Memo Pad: Nygard's Blitz Defense... Cuts Chez Lagerfeld...

Peter Nygard’s drive to avoid unfavorable publicity apparently knows no bounds.

Correction Appended Thursday January 14, 2010 12:01 AM

NYGARD’S BLITZ DEFENSE: Canadian designer-entrepreneur Peter Nygård’s drive to avoid unfavorable publicity apparently knows neither bounds nor international boundaries. His battle to stop the Canadian Broadcasting Corp. from broadcasting what appears to be a probing segment on him and his company, Nygård International Partnership, has now carried into three separate legal jurisdictions — his home province of Manitoba, where he’s filed two lawsuits aimed at both CBC journalists and former employees alleged to have provided confidential information about the firm; New York, where a suit in U.S. District Court alleged copyright infringement by a CBC film crew at the opening of Nygård’s Time Square flagship in November, and San Jose, where a U.S. District Court granted Nygård’s motion to subpoena from Google the IP address of a blogger who’d made unflattering remarks about Nygård on a Bahaman Web site,, hosted by Google, following a Nov. 11 fire that nearly destroyed Nygård Cay, the mogul’s 22-bedroom manse in the Bahamas.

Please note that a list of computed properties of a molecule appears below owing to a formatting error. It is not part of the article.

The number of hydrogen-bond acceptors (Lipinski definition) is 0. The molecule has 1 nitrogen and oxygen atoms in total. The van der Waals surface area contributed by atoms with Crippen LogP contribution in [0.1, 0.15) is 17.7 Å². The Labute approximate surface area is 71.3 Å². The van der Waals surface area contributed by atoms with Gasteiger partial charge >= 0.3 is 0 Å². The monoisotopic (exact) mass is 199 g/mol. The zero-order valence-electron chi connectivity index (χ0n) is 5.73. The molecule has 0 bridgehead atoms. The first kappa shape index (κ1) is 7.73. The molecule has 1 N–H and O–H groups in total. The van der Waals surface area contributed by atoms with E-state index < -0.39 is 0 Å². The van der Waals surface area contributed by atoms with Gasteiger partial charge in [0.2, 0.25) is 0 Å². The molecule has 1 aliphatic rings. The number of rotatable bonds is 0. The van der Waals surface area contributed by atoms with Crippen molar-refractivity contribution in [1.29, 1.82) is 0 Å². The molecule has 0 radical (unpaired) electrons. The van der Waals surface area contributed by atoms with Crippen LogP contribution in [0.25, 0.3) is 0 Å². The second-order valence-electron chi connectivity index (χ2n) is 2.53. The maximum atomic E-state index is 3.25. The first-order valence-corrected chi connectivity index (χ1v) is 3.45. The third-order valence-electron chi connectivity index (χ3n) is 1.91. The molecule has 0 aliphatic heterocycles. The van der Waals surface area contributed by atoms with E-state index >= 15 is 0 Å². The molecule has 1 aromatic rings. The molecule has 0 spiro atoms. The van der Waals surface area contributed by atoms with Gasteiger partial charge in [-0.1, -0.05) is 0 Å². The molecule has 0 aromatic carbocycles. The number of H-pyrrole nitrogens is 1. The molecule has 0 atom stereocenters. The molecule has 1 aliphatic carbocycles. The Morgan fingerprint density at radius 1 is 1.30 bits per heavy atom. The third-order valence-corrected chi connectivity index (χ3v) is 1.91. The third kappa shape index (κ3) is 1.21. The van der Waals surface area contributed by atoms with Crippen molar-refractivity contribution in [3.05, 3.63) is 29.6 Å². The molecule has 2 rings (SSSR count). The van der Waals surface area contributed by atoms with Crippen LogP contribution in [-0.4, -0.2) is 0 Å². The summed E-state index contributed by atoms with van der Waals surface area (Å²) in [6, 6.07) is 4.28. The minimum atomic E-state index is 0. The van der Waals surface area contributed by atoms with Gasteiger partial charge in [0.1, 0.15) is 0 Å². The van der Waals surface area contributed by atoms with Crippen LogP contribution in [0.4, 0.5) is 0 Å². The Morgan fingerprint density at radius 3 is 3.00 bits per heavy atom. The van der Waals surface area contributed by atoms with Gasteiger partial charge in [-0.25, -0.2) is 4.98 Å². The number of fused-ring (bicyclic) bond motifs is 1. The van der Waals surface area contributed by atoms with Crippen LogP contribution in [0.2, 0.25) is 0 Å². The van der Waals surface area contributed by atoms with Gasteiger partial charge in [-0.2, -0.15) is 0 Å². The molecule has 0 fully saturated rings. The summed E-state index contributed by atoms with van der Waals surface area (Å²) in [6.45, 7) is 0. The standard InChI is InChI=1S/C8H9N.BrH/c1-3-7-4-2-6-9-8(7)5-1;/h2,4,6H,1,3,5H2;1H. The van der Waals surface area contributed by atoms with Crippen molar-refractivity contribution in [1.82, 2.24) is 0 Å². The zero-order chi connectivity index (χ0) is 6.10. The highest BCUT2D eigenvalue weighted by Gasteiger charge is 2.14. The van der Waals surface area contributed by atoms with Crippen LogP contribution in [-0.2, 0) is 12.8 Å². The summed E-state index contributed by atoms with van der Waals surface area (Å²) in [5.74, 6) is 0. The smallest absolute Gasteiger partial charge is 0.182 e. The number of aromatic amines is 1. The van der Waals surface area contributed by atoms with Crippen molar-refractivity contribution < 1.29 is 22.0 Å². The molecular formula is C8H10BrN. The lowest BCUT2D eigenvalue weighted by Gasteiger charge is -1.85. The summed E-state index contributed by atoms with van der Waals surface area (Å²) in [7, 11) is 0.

The actions date back to last March and revolve around efforts to stop the CBC program “The Fifth Estate” from researching and airing a piece about the flamboyant designer. While the CBC declined to comment on pending litigation, the Winnipeg Free Press identified two of the three former employees accused of disclosing confidential information as Patrick Prowse, former director of human resources, and Dana Neal, former recruitment and retention manager. After the as-yet-unidentified blogger expressed anticipation that the CBC segment would “expose [Nygård] for what he really is,” a Nygård spokeswoman said the firm believes “that the blogger who made the negative comments may be involved with the CBC and the other defendants referred to in the Manitoba actions.”

A statement from Nygård on the various actions read, “Our company has had to defend and protect its good reputation, its thousands of employees worldwide and its trademark and copyright at all costs.”

As for Nygård’s other headache, the fire at Nygård Cay, that was ruled accidental and stemmed from an electrical short which caused “millions and millions” of dollars worth of damage, according to Bahamas police press liaison officer Sergeant Chrislynn Skippings. A Nygård spokeswoman said she was unable to answer questions on whether the property would be expanded for commercial purposes, as had recently been discussed, or whether it was insured.

— Matthew Lynch and Rosemary Feitelberg

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